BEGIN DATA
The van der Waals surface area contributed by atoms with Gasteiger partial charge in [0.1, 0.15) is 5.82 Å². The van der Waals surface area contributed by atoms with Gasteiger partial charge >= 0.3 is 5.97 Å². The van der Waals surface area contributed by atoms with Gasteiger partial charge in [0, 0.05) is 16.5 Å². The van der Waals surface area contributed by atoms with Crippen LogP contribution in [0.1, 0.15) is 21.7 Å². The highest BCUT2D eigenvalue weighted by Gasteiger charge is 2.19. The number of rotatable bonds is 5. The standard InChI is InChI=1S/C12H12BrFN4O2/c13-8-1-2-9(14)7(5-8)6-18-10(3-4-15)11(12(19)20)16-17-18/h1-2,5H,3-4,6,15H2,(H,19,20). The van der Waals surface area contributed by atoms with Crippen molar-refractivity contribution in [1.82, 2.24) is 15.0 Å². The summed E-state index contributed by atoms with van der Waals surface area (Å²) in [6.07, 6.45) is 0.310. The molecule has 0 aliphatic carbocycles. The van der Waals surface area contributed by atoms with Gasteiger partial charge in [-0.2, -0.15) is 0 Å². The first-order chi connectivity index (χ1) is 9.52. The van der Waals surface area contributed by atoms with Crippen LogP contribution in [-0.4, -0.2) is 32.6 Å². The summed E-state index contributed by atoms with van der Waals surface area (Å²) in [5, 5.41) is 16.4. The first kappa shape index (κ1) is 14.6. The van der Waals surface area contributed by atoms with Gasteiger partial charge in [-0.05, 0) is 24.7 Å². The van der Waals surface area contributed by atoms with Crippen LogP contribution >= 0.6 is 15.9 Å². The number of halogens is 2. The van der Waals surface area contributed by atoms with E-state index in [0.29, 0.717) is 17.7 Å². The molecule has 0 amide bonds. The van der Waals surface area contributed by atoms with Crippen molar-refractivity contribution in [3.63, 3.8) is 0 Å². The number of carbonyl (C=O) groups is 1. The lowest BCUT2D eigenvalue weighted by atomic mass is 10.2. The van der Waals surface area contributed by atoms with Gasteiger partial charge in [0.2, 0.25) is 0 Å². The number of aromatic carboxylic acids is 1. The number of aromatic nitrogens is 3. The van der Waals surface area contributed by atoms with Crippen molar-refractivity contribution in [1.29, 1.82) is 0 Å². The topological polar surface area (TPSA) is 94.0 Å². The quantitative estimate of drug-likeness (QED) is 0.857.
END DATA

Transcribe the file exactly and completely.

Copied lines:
The van der Waals surface area contributed by atoms with Gasteiger partial charge in [0.1, 0.15) is 5.82 Å². The van der Waals surface area contributed by atoms with Gasteiger partial charge >= 0.3 is 5.97 Å². The van der Waals surface area contributed by atoms with Gasteiger partial charge in [0, 0.05) is 16.5 Å². The van der Waals surface area contributed by atoms with Crippen LogP contribution in [0.1, 0.15) is 21.7 Å². The highest BCUT2D eigenvalue weighted by Gasteiger charge is 2.19. The number of rotatable bonds is 5. The standard InChI is InChI=1S/C12H12BrFN4O2/c13-8-1-2-9(14)7(5-8)6-18-10(3-4-15)11(12(19)20)16-17-18/h1-2,5H,3-4,6,15H2,(H,19,20). The van der Waals surface area contributed by atoms with Crippen molar-refractivity contribution in [1.82, 2.24) is 15.0 Å². The summed E-state index contributed by atoms with van der Waals surface area (Å²) in [6.07, 6.45) is 0.310. The molecule has 0 aliphatic carbocycles. The van der Waals surface area contributed by atoms with Gasteiger partial charge in [-0.2, -0.15) is 0 Å². The first-order chi connectivity index (χ1) is 9.52. The van der Waals surface area contributed by atoms with Crippen LogP contribution in [-0.4, -0.2) is 32.6 Å². The summed E-state index contributed by atoms with van der Waals surface area (Å²) in [5, 5.41) is 16.4. The first kappa shape index (κ1) is 14.6. The van der Waals surface area contributed by atoms with Gasteiger partial charge in [-0.05, 0) is 24.7 Å². The van der Waals surface area contributed by atoms with Crippen LogP contribution >= 0.6 is 15.9 Å². The number of halogens is 2. The van der Waals surface area contributed by atoms with E-state index in [0.29, 0.717) is 17.7 Å². The molecule has 0 amide bonds. The van der Waals surface area contributed by atoms with Crippen molar-refractivity contribution in [3.63, 3.8) is 0 Å². The number of carbonyl (C=O) groups is 1. The lowest BCUT2D eigenvalue weighted by atomic mass is 10.2. The van der Waals surface area contributed by atoms with Gasteiger partial charge in [0.2, 0.25) is 0 Å². The number of aromatic carboxylic acids is 1. The number of aromatic nitrogens is 3. The van der Waals surface area contributed by atoms with Crippen molar-refractivity contribution in [1.29, 1.82) is 0 Å². The topological polar surface area (TPSA) is 94.0 Å². The quantitative estimate of drug-likeness (QED) is 0.857.